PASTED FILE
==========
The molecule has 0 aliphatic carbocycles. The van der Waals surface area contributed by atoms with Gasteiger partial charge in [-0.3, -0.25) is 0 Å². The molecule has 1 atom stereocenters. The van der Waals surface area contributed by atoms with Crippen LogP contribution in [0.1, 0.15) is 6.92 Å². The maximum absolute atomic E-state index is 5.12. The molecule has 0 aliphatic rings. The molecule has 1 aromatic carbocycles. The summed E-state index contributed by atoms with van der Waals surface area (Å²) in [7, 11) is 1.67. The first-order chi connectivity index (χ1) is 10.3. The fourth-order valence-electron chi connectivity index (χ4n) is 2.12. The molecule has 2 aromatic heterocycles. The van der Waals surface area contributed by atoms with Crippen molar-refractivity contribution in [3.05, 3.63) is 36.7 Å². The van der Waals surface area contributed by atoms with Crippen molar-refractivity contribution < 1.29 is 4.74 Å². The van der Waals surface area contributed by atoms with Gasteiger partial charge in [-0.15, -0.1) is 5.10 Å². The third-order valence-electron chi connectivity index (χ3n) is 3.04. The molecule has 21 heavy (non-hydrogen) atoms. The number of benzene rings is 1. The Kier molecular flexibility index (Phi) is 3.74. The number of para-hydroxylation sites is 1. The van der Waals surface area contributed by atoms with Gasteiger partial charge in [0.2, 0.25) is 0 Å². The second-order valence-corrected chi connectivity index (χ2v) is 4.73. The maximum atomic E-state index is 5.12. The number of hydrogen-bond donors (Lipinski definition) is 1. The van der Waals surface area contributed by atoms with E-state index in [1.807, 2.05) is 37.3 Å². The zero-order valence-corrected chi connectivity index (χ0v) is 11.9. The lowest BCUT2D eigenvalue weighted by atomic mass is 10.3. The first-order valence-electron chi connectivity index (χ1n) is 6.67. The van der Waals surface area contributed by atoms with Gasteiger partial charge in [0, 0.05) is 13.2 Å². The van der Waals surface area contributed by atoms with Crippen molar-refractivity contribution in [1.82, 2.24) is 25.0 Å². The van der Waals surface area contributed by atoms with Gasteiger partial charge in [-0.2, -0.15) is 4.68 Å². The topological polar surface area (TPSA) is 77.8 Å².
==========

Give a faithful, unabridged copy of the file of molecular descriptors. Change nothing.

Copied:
The molecule has 0 aliphatic carbocycles. The van der Waals surface area contributed by atoms with Gasteiger partial charge in [-0.3, -0.25) is 0 Å². The molecule has 1 atom stereocenters. The van der Waals surface area contributed by atoms with Crippen LogP contribution in [0.1, 0.15) is 6.92 Å². The maximum absolute atomic E-state index is 5.12. The molecule has 0 aliphatic rings. The molecule has 1 aromatic carbocycles. The summed E-state index contributed by atoms with van der Waals surface area (Å²) in [7, 11) is 1.67. The first-order chi connectivity index (χ1) is 10.3. The fourth-order valence-electron chi connectivity index (χ4n) is 2.12. The molecule has 2 aromatic heterocycles. The van der Waals surface area contributed by atoms with Crippen molar-refractivity contribution in [3.05, 3.63) is 36.7 Å². The van der Waals surface area contributed by atoms with Crippen molar-refractivity contribution < 1.29 is 4.74 Å². The van der Waals surface area contributed by atoms with Gasteiger partial charge in [-0.15, -0.1) is 5.10 Å². The third-order valence-electron chi connectivity index (χ3n) is 3.04. The molecule has 21 heavy (non-hydrogen) atoms. The number of benzene rings is 1. The Kier molecular flexibility index (Phi) is 3.74. The number of para-hydroxylation sites is 1. The van der Waals surface area contributed by atoms with Gasteiger partial charge in [0.2, 0.25) is 0 Å². The second-order valence-corrected chi connectivity index (χ2v) is 4.73. The maximum atomic E-state index is 5.12. The number of hydrogen-bond donors (Lipinski definition) is 1. The van der Waals surface area contributed by atoms with E-state index in [1.807, 2.05) is 37.3 Å². The zero-order valence-corrected chi connectivity index (χ0v) is 11.9. The lowest BCUT2D eigenvalue weighted by atomic mass is 10.3. The first-order valence-electron chi connectivity index (χ1n) is 6.67. The van der Waals surface area contributed by atoms with Gasteiger partial charge in [0, 0.05) is 13.2 Å². The van der Waals surface area contributed by atoms with Crippen molar-refractivity contribution in [1.82, 2.24) is 25.0 Å². The van der Waals surface area contributed by atoms with Gasteiger partial charge in [-0.2, -0.15) is 4.68 Å². The topological polar surface area (TPSA) is 77.8 Å².